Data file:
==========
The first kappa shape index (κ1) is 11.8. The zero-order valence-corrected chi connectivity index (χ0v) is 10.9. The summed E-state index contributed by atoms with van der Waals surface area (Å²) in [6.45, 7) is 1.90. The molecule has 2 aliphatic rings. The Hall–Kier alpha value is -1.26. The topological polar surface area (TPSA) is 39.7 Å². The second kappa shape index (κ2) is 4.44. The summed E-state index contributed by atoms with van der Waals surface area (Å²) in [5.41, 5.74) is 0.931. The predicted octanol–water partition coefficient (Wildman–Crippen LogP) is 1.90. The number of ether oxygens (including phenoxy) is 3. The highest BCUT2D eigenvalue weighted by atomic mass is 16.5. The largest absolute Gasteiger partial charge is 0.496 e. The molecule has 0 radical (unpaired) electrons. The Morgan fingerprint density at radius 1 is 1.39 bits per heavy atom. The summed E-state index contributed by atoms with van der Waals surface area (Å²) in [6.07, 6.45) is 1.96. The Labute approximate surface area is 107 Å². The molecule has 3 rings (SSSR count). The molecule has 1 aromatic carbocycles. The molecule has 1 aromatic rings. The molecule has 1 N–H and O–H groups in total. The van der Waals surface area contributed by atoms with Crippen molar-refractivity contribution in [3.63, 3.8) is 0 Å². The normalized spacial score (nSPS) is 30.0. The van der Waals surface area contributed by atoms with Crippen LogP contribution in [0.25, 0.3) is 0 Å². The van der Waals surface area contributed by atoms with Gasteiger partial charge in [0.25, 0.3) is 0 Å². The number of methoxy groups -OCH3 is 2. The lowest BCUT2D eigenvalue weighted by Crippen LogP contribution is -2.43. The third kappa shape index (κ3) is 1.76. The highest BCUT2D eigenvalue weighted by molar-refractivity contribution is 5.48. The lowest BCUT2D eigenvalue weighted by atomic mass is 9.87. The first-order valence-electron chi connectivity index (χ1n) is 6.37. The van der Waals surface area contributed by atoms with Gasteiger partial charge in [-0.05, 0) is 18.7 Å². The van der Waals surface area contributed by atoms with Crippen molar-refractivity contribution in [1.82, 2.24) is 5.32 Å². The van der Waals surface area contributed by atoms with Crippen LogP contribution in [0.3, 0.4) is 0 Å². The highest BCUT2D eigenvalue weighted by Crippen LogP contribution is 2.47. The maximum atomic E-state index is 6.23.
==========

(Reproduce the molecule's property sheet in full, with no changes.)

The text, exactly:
The first kappa shape index (κ1) is 11.8. The zero-order valence-corrected chi connectivity index (χ0v) is 10.9. The summed E-state index contributed by atoms with van der Waals surface area (Å²) in [6.45, 7) is 1.90. The molecule has 2 aliphatic rings. The Hall–Kier alpha value is -1.26. The topological polar surface area (TPSA) is 39.7 Å². The second kappa shape index (κ2) is 4.44. The summed E-state index contributed by atoms with van der Waals surface area (Å²) in [5.41, 5.74) is 0.931. The predicted octanol–water partition coefficient (Wildman–Crippen LogP) is 1.90. The number of ether oxygens (including phenoxy) is 3. The highest BCUT2D eigenvalue weighted by atomic mass is 16.5. The largest absolute Gasteiger partial charge is 0.496 e. The molecule has 0 radical (unpaired) electrons. The Morgan fingerprint density at radius 1 is 1.39 bits per heavy atom. The summed E-state index contributed by atoms with van der Waals surface area (Å²) in [6.07, 6.45) is 1.96. The Labute approximate surface area is 107 Å². The molecule has 3 rings (SSSR count). The molecule has 1 aromatic carbocycles. The molecule has 1 aromatic rings. The molecule has 1 N–H and O–H groups in total. The van der Waals surface area contributed by atoms with Crippen molar-refractivity contribution in [3.63, 3.8) is 0 Å². The normalized spacial score (nSPS) is 30.0. The van der Waals surface area contributed by atoms with Crippen LogP contribution in [0.25, 0.3) is 0 Å². The van der Waals surface area contributed by atoms with Gasteiger partial charge in [0.25, 0.3) is 0 Å². The number of methoxy groups -OCH3 is 2. The lowest BCUT2D eigenvalue weighted by Crippen LogP contribution is -2.43. The third kappa shape index (κ3) is 1.76. The highest BCUT2D eigenvalue weighted by molar-refractivity contribution is 5.48. The lowest BCUT2D eigenvalue weighted by atomic mass is 9.87. The first-order valence-electron chi connectivity index (χ1n) is 6.37. The van der Waals surface area contributed by atoms with Gasteiger partial charge in [-0.05, 0) is 18.7 Å². The van der Waals surface area contributed by atoms with Crippen molar-refractivity contribution in [1.82, 2.24) is 5.32 Å². The van der Waals surface area contributed by atoms with Crippen LogP contribution in [0.3, 0.4) is 0 Å². The highest BCUT2D eigenvalue weighted by Crippen LogP contribution is 2.47. The maximum atomic E-state index is 6.23.